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As I continued to search for examples of sleeveless gowns, I found this gorgeous black number. The embroidery is exquisite and I love the detail of the cut on the back! Obviously from the sheerness of the bust and the practice of the day, a chemise and stays underneath would have been essential. But did the chemise have sleeves? I think it would have looked far better if it didn’t. But I still had yet to find evidence that it was acceptable to wear a gown like that.

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When I searched the Museo del Traje, I found another option a woman had while wearing a sleeveless gown. They show a sleeveless dress paired with a matching spencer.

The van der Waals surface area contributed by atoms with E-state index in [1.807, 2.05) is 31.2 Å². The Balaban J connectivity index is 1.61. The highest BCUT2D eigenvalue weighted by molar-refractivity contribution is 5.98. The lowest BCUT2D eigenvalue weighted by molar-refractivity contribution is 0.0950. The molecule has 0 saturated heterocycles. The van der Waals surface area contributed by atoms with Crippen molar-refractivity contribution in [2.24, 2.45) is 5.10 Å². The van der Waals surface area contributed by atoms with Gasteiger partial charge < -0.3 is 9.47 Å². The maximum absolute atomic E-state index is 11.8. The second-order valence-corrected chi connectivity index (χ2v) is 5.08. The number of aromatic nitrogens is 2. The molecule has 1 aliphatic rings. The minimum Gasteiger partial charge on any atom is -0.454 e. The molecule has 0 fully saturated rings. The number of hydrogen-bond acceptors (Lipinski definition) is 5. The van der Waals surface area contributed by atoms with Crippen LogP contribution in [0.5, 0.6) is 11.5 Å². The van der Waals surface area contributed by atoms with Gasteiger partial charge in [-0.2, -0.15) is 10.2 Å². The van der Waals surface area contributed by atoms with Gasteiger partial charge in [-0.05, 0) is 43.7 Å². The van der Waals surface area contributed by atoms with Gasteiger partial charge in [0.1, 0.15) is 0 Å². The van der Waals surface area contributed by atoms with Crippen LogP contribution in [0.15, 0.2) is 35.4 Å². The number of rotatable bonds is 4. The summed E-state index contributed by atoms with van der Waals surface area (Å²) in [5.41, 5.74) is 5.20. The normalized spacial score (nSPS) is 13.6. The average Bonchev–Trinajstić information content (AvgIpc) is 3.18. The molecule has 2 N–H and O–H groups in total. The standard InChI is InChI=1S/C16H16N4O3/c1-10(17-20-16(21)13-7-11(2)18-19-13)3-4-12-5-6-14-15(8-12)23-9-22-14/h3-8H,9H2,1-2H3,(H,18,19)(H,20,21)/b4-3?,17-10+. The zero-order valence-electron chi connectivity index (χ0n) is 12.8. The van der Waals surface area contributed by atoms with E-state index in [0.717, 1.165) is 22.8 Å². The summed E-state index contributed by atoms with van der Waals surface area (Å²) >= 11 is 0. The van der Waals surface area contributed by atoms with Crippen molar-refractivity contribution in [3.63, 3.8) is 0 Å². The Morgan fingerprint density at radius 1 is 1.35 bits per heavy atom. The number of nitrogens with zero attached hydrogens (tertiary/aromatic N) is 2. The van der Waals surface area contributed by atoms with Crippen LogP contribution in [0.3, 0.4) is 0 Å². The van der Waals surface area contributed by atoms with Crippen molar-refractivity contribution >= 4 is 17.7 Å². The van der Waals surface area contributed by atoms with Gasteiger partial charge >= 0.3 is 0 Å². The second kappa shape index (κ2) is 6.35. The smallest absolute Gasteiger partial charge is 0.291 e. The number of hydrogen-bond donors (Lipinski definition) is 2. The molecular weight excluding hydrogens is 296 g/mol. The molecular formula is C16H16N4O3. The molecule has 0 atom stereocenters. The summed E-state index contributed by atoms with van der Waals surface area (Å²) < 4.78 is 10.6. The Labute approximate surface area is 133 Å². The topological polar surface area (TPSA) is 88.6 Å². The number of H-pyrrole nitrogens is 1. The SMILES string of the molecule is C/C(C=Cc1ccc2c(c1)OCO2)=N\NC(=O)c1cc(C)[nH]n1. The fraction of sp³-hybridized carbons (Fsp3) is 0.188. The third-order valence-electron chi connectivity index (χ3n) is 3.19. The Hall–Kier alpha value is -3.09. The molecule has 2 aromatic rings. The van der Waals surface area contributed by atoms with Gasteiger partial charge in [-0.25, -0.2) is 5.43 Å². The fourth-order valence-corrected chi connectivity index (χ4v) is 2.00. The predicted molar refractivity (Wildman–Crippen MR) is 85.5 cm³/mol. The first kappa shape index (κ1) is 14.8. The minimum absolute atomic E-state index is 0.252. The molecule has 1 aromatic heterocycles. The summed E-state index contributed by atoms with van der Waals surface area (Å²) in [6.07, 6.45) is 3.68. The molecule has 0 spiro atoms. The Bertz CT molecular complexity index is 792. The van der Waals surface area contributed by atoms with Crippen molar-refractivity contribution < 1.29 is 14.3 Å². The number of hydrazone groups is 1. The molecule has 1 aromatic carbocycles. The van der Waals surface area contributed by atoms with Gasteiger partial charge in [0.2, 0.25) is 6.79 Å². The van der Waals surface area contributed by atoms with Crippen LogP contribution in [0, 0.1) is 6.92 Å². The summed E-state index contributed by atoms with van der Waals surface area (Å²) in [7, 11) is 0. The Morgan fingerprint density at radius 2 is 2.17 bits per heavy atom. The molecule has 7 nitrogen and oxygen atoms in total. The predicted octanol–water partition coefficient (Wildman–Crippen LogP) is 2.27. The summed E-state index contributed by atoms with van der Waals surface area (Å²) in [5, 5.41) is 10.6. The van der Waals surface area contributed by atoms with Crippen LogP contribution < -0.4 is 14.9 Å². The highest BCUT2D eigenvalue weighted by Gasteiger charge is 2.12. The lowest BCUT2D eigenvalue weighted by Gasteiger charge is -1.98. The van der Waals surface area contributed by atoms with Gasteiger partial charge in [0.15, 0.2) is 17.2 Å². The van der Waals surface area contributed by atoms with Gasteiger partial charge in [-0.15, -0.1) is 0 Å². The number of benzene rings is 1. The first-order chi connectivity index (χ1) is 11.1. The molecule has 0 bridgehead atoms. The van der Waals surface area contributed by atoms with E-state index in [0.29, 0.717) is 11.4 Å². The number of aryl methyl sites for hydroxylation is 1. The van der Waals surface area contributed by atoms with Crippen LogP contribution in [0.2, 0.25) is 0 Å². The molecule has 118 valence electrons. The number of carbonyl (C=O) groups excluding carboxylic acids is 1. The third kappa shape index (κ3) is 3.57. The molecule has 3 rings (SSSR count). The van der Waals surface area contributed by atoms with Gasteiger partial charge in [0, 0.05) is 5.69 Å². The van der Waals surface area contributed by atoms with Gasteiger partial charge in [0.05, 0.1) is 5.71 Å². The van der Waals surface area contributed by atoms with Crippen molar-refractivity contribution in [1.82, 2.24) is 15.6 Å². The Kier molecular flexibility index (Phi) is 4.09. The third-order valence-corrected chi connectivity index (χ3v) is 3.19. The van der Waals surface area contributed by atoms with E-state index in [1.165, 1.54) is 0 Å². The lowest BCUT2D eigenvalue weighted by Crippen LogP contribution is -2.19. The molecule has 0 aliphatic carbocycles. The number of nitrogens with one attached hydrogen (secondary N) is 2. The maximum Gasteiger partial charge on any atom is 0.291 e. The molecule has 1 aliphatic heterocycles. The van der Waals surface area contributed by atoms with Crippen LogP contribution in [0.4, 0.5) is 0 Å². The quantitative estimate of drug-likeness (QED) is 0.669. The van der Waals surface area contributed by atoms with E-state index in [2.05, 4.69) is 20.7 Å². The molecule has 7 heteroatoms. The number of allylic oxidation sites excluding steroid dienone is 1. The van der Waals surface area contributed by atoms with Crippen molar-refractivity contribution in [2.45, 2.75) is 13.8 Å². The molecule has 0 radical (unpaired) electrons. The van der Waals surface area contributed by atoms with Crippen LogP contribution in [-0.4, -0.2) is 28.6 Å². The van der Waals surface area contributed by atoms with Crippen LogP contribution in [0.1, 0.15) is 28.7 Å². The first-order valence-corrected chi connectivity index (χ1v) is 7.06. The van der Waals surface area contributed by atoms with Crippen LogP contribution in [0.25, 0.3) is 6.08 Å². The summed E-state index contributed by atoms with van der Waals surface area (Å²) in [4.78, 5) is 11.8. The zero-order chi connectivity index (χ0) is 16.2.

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I also found this sheer cotton embroidered white empire bodice from 1805 that was part of the Tasha Tudor Historic Costume Collection. It would be perfect to pair it with a sleeveless gown in hot weather.

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My search for sleeveless gowns also uncovered this fashion plate of a blue dress from 1798 that appeared in the Costume Parisian. This sleeveless gown was worn with a sheer shawl. Another way to combat the heat while possibly remaining fashionably proper.

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And, then there was this pink shawl-like Spencer from 1797.

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I was beginning to believe it was not proper for early 19th century ladies to bare their arms, until I saw this portrait from The Princely Collection in Vaduz-Vienna and knew I had my answer. This portrait of two young women said to be of the Baroness Picnon and Mme. de Fourcroy by Riesener Henri-Francois (1734-1806) depicts a seated woman in a white sleeveless gown, holding a green shawl while exposing her bare arm.